Addiction can affect anyone, regardless of socioeconomic standing.
Yet, studies show that there is a direct prevalence between alcohol and drug abuse in relation to lower, middle, and upper class. The figures of those that have used illicit drugs, regardless of class, are staggering. According to the 2011 National Survey on Drug Use and Health, 22.5 million Americans age 12 and above (8.7 percent of the total population) had used an illegal drug or abused a prescription drug in the month the survey was conducted, and those numbers have since risen. The study found that drug abuse is highest among people in their late teens and early twenties, and that trend is constant. Over 18.1 million people had used marijuana in the month of the study: that number also on a constant rise, and more than half of Americans over the age of twelve report drinking alcohol. Of those, 58.3 million reported that they engaged in binge drinking. When this study was conducted, the statistics showed that the rate of alcohol abuse was 10% higher in those that were employed than it was for the unemployed.
Alcohol abuse seems to be more prevalent among the upper income bracket, and also correlates with higher education:
- Approximately 78% of individuals with an income of $75,000 and above reported that they consumed alcohol, compared with 45% of those with an annual income of less than $30,000.
- More than 80% of college graduates reported that they drank, in comparison to less than 52% of those who had a high-school education or less.
In another study published in the American Journal of Preventive Medicine, researchers found that people living in high income areas had the highest alcohol and marijuana consumption rates.
The Gallop Poll also indicated higher alcohol use among the upper class, while abuse of prescription opioids is prevalent among the lower economic class. Opioid abuse has reached epidemic proportions in our country. The Center for Disease Control and Prevention (CDC) states the the rate of overdose deaths from opioids, including oxycodone (OxyContin, Percocet), hydrocodone (Vicodin, Norco), and hydromorphone (Dilaudid) were highest in the states with higher poverty levels.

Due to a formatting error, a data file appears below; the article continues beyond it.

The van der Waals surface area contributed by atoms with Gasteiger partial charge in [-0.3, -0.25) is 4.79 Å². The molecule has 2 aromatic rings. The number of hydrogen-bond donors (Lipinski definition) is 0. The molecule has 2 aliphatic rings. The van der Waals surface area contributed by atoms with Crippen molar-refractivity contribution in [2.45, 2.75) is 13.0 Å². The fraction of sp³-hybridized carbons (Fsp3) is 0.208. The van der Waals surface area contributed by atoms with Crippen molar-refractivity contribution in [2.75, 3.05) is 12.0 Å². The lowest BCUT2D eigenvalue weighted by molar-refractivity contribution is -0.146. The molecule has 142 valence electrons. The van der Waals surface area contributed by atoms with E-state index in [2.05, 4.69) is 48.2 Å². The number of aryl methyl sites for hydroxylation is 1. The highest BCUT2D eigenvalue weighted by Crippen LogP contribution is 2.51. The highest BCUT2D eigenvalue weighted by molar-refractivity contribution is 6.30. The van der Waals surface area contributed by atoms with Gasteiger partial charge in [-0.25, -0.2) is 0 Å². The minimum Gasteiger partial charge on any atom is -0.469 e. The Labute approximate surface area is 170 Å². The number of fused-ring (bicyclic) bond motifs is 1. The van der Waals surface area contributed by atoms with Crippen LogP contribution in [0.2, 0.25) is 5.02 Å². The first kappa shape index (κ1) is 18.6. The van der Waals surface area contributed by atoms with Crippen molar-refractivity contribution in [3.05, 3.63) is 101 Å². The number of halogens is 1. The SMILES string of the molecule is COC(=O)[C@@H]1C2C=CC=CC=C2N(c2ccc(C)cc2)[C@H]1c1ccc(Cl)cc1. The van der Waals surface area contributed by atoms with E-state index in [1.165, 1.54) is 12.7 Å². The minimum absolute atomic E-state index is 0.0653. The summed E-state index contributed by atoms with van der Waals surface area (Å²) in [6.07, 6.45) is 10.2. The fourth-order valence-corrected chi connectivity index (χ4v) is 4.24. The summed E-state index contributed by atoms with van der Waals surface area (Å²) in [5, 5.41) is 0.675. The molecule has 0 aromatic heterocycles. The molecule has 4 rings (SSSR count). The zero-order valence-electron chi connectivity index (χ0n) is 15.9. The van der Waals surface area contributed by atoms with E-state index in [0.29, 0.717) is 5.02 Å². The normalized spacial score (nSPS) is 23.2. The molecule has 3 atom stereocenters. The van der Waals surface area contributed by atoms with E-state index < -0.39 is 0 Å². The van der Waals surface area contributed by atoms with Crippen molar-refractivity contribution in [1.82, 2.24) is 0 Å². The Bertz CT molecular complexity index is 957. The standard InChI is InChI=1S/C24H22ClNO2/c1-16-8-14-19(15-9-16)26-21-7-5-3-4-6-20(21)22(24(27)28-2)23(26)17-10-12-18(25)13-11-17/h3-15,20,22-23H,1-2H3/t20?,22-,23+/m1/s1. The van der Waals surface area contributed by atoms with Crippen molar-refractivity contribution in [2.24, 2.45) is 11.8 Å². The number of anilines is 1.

Although illicit drug abuse is higher among those living in poverty, there has been a steady incline of heroin use in all income brackets.
According to CDC, “Heroin use has increased across the US among men and women, most age groups, and all income levels. Some of the greatest increases occurred in demographic groups with historically low rates of heroin use: women, the privately insured, and people with higher incomes. Not only are people using heroin, they are also abusing multiple other substances, especially cocaine and prescription opioid painkillers. As heroin use has increased, so have heroin-related overdose deaths. Between 2002 and 2013, the rate of heroin-related overdose deaths nearly quadrupled, and more than 8,200 people died in 2013. States play a central role in prevention, treatment, and recovery efforts for this growing epidemic.” Heroin use in Americans with an annual income of $20,000- $49,000 had the highest increase, at 77%. Those with an income of less than $20,000 rolled in at a 60% increase in heroin use. The heroin epidemic has not seen any prejudiced in income bracket, it is effecting people of every economic standing across the country.
Some reasons for the prevalence of opioid abuse and overdose among the poverty stricken may be that they have a lack of education about the dangers of opioid abuse, they are possibly self-medicating for other undiagnosed mental health issues, and they have limited access to drug treatment facilities. The Affordable Health Care Act that has been put into place includes substance abuse disorders as one of the ten elements of essential health benefits. This means that all health insurances sold on Health Insurance Exchanges or provided by Medicaid must include services for substance abuse disorders. With this, hopefully those in lower income brackets can seek out and get the treatment that they need.
From the information gathered, there is a direct connection between income and what drug is abused. But, in the long run, addiction is addiction, and can effect any individual in any socio-economic class.
Today’s Heroin Epidemic | VitalSigns | CDC. (2015, July). Retrieved October, 2016.
Results from the 2010 National Survey on Drug Use and … (2011, September). Retrieved October, 2016.